“There’s no such thing as bad weather, just bad clothing”: My dad’s parents were Dutch, and every Saturday morning, my Oma would kick the kids out, lock the front door, and tell them not to come back until dinner time (of course, in today’s day and age, this would not be acceptable). Partially I think because of the population density and the reliance on public transportation (and probably the tourists who have those strict itineraries that cannot deviate from The Plan), so much of European society takes place outside; in the snow, the rain, the wind–people are still outside, walking, socializing, having a cup of coffee under the cafe awning. And, people seem to wear very practical clothing to accommodate for this lifestyle–you don’t see too many leggings or high heels on the streets, but rather umbrellas, nice leather shoes, thick denim pants, so that, as the Germans say, “there is no such thing as bad weather, only bad clothing”.

To be direct: During our stay in Munich, we took a bus tour in which there were some obnoxious (obviously American) children running around the top level; the bus driver came on the intercom twice and asked the children to please “sit down to avoid any unnecessary risks”, and of course the children didn’t listen. Then, the driver finally got on the intercom and said, “I guess those two children do not have a mother or father on this bus”.  In our sue-happy, media-grabbing culture, we must always be politically correct. So, when the driver of the bus gives us direct orders to “sit down” and “shut up”, we are taken off guard. To some people, directness may seem impolite and hurtful; we are used to always dancing around a subject as to not “hurt anyone’s feelings”.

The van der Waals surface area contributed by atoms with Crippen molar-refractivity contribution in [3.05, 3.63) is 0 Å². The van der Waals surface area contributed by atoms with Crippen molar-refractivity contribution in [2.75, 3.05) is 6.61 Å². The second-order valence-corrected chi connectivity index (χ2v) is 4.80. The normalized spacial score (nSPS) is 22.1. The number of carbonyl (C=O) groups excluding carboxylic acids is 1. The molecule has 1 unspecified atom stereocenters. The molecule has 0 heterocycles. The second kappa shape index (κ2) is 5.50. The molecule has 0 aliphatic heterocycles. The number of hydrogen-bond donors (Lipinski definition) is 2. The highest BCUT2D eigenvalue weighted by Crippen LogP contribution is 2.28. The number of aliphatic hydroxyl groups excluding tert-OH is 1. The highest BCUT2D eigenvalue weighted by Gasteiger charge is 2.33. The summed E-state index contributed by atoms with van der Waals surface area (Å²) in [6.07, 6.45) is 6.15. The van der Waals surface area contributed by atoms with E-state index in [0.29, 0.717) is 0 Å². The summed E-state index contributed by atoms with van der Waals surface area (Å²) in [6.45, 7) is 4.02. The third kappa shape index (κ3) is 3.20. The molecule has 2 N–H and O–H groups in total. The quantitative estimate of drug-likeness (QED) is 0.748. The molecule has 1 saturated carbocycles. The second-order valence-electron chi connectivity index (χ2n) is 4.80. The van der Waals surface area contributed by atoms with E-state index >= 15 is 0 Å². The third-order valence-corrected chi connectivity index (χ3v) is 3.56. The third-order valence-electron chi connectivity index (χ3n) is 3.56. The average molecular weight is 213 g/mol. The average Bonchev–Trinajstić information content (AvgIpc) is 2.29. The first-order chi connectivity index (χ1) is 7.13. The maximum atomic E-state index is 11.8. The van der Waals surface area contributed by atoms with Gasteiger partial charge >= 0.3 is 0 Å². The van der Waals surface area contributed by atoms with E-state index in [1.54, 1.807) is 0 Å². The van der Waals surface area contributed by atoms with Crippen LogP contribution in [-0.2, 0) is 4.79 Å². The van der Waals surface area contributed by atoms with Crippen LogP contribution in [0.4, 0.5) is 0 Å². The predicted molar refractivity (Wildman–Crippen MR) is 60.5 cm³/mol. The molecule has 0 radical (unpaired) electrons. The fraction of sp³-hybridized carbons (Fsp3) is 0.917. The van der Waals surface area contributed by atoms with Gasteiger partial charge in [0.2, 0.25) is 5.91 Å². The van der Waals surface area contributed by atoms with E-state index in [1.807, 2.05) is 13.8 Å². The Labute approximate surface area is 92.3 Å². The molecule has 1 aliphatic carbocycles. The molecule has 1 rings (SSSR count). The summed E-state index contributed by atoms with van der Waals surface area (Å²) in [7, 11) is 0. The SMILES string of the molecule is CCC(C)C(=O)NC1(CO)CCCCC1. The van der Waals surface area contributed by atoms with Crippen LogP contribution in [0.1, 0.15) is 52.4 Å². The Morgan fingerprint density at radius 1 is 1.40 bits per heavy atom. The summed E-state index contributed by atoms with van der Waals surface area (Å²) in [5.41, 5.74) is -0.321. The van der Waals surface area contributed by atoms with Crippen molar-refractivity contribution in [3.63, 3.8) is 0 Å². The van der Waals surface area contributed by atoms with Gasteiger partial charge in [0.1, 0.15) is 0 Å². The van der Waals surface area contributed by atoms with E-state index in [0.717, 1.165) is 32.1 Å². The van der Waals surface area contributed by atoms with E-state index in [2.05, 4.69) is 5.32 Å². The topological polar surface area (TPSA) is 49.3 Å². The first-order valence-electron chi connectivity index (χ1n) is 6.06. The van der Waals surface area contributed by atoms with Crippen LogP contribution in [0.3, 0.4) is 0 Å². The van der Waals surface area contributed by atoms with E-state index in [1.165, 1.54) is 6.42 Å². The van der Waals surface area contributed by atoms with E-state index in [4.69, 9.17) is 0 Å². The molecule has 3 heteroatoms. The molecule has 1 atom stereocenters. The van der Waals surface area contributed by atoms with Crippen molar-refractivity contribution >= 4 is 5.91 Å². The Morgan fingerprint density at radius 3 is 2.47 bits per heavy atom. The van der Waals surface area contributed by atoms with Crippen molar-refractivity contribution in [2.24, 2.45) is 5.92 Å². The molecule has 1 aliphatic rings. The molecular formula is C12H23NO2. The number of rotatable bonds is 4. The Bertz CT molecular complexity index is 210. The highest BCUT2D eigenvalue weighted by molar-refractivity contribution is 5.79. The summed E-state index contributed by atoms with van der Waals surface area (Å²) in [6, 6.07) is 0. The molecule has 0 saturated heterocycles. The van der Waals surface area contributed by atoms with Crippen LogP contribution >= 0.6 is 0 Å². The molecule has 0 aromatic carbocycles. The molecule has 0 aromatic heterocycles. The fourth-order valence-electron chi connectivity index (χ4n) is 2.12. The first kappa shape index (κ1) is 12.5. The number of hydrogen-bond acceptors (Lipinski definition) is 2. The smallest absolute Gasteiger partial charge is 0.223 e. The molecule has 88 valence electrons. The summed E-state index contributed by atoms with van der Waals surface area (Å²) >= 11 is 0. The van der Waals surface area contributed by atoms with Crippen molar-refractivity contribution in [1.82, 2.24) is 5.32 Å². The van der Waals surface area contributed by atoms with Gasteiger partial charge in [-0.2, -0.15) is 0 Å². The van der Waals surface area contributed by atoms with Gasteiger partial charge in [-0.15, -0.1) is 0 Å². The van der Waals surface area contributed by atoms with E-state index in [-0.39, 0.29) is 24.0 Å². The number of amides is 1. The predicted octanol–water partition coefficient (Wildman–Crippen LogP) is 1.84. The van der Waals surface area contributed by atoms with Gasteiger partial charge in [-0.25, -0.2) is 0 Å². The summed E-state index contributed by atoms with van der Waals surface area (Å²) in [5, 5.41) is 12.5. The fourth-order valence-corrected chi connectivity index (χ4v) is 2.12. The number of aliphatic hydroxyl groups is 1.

This also happens in the restaurants as well. On our first night in Innsbruck, after a long day of traveling, we walked into a restaurant, and stood there for about 15 minutes, waiting for someone to tell us where to sit. We quickly learned that the custom at the restaurant is to, rather than wait for someone to cater to you, to flag over your waiter and tell them you are ready to sit down, you are ready to order, you are ready for your check.

(Also, big shout out to Michael who navigated our entire trip because, an an American, I only know how to navigate with my GPS–when they say, “It’s just up the street five minutes”, I need a little more information, such as which direction, how many blocks, do I need to turn anywhere, what kind of landmarks will I cross, are there going to be any potentially sketchy places I’ll pass by, etc).